April 4, 2020
Frank von Hippel of the Program on Science and Global Security, Jungmin Kang and Masafumi Takubo have co-authored the new book Plutonium: How Nuclear Power's Dream Fuel Became a Nightmare. It is published by Springer.
The book starts with the early discussions of nuclear power during the secret US World War II nuclear-weapon project. At the time, it was believed that uranium deposits rich enough to fuel conventional nuclear reactors would be very scarce. Plutonium breeder reactors cooled with liquid sodium were therefore invented to convert the abundant non-chain-reacting uranium isotope U-238 into chain-reacting plutonium. Much more uranium was found and sodium-cooled reactors proved to be costly and unreliable, but the industrialized countries had already launched major programs to recover plutonium from spent nuclear fuel to provide startup fuel for breeder reactors and the US and France were helping other countries to start their own programs.
In 1974, India tested a nuclear explosive with some of the plutonium it had recovered with US Atomic Energy Commission assistance. The White House reassessed and decided encouraging plutonium programs had been a dangerous mistake. The nuclear establishments in France, Japan, Russia and the UK decided to continue to press forward, however, and have each accumulated a stock of separated civilian plutonium sufficient for about ten thousand nuclear explosives and a major radioactive waste management problem. This legacy poses a profound challenge to future generations.
The UK has finally stopped reprocessing but China and India are traveling down the same track – launching breeder-reactor-development programs that are not likely to produce economically viable nuclear-power, but rather additional large stocks of weapon-usable separated plutonium.
A second nightmare legacy in a number of countries is an accumulation of spent fuel at nuclear power plants because reprocessing programs have either stopped or proceeded more slowly than originally planned. The nuclear utilities found that the least costly way to store this fuel was to pack about five times more spent fuel into the reactor cooling pools than the pools were designed to hold. This has created a situation in which a loss of water in a pool would result in a spent-fuel fire and a hydrogen explosion that would release one hundred times as much long-lived radioactivity to the atmosphere than the core meltdowns at Fukushima.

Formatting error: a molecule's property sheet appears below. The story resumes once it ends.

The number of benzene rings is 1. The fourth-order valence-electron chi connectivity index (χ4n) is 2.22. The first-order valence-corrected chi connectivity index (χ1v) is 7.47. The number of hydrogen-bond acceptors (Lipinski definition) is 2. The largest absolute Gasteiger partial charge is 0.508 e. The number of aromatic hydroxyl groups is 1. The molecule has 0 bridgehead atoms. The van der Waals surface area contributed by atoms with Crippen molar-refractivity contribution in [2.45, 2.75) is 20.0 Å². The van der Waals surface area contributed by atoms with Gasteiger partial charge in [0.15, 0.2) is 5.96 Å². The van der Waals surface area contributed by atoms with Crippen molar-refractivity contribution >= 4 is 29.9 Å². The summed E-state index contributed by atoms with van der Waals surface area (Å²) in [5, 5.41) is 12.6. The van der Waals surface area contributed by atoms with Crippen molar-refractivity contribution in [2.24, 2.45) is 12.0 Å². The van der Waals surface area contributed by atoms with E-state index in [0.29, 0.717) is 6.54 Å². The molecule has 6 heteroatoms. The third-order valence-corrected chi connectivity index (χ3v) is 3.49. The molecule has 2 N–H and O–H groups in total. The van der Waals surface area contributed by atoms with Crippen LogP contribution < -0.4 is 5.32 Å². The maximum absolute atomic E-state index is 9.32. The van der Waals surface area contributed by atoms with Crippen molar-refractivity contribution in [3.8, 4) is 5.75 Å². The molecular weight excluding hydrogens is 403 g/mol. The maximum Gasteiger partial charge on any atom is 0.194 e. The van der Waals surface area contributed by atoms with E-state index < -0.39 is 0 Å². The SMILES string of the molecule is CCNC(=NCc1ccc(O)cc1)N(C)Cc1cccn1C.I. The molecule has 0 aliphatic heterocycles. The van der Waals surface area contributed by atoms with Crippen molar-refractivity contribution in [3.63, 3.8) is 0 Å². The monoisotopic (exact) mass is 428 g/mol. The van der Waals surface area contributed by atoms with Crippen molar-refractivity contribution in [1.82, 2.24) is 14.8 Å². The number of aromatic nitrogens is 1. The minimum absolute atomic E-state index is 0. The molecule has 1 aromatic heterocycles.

The recommendations are quite simple:
- The uneconomic and dangerous separation of plutonium should be ended, and
- Spent fuel pools should be returned to their original low-density designs by transferring fuel to passively safe air-cooled cask storage after five years of water cooling.
Frank von Hippel is a senior research physicist and professor of public and international affairs emeritus with Princeton’s Program on Science & Global Security which he co-founded.
Jungmin Kang served as chairman of South Korea's Nuclear Safety and Security Commission and is a former postdoc at the Program on Science and Global Security.
Masafumi Takubo is a Tokyo-based researcher on Japan’s nuclear policies and a consultant for Princeton University’s Program on Science and Global Security.